Super absorbant polymers absorb a lot of liquid—sometimes as much as 50 times their original shape—and then begin to release the moisture in a rate much quicker than anything else other than a bowl of water. For electronic humidifiers, the immense amount of moisture isn’t really a problem since they normally rely on a fan blowing on large volumes of water. The advantage the beads have over just water is that they can help to reduce spilling and will likely slow down, albeit not eliminate, the growth of mold—the latter of which started to appear about three months into my testing.
The other big advantage is that there’s virtually no detectable mist despite there being a fair amount of moisture in the air leaving the unit.
As for the optional fans. I would generally skip the $20 purchase.
Bob Staebell of Aristocrat Humidors once told me that most cabinet humidors don’t need very many, if any, additional fans. The main reason is due to the fact that humidity rises and the opening and closing of the doors will suffice to keep air moving at a decent enough rate. As for the optional Cigar Oasis fans, they are low power computer fans that don’t move a ton of air.
I tested this unit in Quality Importers’ HUM-2000, better known as the Tower of Power, an entry level cabinet humidor that stands 6 feet tall. I had no clue where to put the fans. The problem is they are weak enough that even putting them a quarter inch from a flat surface, i.e. the side of the humidor, blocked off almost all air flow. I ended up placing them below one of the ventilated shelves using a variety of washers to add space between the shelf and the fan because without them there was virtually no air flow.
After observing the fans run, I’m convinced they don’t do much other than provide an illusion of completeness as there really is not the much air flow even when they aren’t restricted.
The unit connects to the Cigar Oasis Wi-Fi Attachment ($118), something I reviewed here. There is a much improved version of the app, something that probably deserves its own review. For now, I’ll simply note that Magna 2.0 works with the attachment.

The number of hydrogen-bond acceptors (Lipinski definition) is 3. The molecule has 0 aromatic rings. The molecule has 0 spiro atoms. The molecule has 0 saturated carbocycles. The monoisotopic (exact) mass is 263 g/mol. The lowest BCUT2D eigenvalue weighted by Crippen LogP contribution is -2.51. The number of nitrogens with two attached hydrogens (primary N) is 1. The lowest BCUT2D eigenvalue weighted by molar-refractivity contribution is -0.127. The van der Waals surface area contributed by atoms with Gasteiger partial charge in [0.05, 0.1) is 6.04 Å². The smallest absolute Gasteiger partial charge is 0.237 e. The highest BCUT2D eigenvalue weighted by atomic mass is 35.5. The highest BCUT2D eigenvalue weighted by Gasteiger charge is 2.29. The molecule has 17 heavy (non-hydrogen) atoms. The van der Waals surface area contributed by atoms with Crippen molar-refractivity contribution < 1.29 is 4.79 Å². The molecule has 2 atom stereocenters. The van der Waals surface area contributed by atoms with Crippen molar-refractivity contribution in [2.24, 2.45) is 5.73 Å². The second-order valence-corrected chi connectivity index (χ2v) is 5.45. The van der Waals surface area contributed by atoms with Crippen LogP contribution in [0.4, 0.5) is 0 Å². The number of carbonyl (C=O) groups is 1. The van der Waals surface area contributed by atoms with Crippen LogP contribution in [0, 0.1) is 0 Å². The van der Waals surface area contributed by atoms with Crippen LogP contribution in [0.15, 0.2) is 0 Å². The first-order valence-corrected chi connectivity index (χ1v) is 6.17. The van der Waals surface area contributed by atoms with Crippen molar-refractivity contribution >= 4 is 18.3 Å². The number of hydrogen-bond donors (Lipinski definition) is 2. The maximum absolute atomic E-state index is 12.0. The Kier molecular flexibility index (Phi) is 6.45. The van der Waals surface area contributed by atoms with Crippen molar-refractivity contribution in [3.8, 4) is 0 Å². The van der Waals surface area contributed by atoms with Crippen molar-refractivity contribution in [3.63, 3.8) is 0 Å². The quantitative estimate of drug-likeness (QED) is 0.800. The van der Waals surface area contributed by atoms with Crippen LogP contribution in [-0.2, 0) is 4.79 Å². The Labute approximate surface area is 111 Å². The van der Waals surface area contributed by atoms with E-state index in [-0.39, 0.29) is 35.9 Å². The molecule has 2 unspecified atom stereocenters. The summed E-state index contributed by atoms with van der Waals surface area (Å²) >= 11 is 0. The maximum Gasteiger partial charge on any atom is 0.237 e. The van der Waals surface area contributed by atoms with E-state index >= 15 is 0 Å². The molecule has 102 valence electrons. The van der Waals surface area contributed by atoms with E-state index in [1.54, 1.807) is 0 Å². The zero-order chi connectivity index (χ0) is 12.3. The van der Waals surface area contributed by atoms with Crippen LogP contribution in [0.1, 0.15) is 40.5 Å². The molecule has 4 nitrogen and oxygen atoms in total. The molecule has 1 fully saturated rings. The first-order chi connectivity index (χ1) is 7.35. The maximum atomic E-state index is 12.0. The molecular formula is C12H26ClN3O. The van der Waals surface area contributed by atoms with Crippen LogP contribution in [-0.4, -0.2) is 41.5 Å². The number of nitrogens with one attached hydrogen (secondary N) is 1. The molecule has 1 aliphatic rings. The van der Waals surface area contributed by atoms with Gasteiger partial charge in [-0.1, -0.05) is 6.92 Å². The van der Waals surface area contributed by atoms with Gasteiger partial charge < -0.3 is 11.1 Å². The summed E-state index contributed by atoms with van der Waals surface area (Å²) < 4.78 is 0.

It’s sort of challenging to test a product like this other than waiting for an issue to arise. After three months of use, there was a small growth of mold, maybe the size of a dime, but other than that the unit is running well and the mold easily wiped off. Third party hygrometers placed close to the control unit reveal humidity readings within .5 percent of what the external hygrometer reads, good enough for me.
The largest competitor to the Magna 2.0 is the original Magna. I’ve never tested the unit, but it’s obviously quite similar though I think the improvements far outweigh the fans. Cigars International sells a very familiar Hydra XG1000, which uses green florist’s foam, something I would stay away from. The Humidor Store sells a $200 option that is interesting though it uses a more rudimentary control unit and doesn’t have a clear bottom making it challenging to know the exact level of the remaining water. Finally, the aforementioned Aristocrat Humidors sells units starting at $300 that work quite well, though are certainly more expensive.
None of those units have the Wi-Fi Attachment, or its capabilities, particularly the ability to see real-time, live data, and adjust humidity levels—all remotely. The $100 option isn’t something I find myself using quite frequently, but it is an option and one that makes the Magna 2.0 a tough product to beat. For anyone looking at a cabinet around the size of the HUM-2000 unit I tested it in, it’s an ideal option. I think for larger humidors I’d probably look at larger or multiple Aristocrat units, but for the vast majority of cabinet humidor owners, the Magna 2.0 is the right choice.
The unit for this review was provided to halfwheel by Cigar Oasis.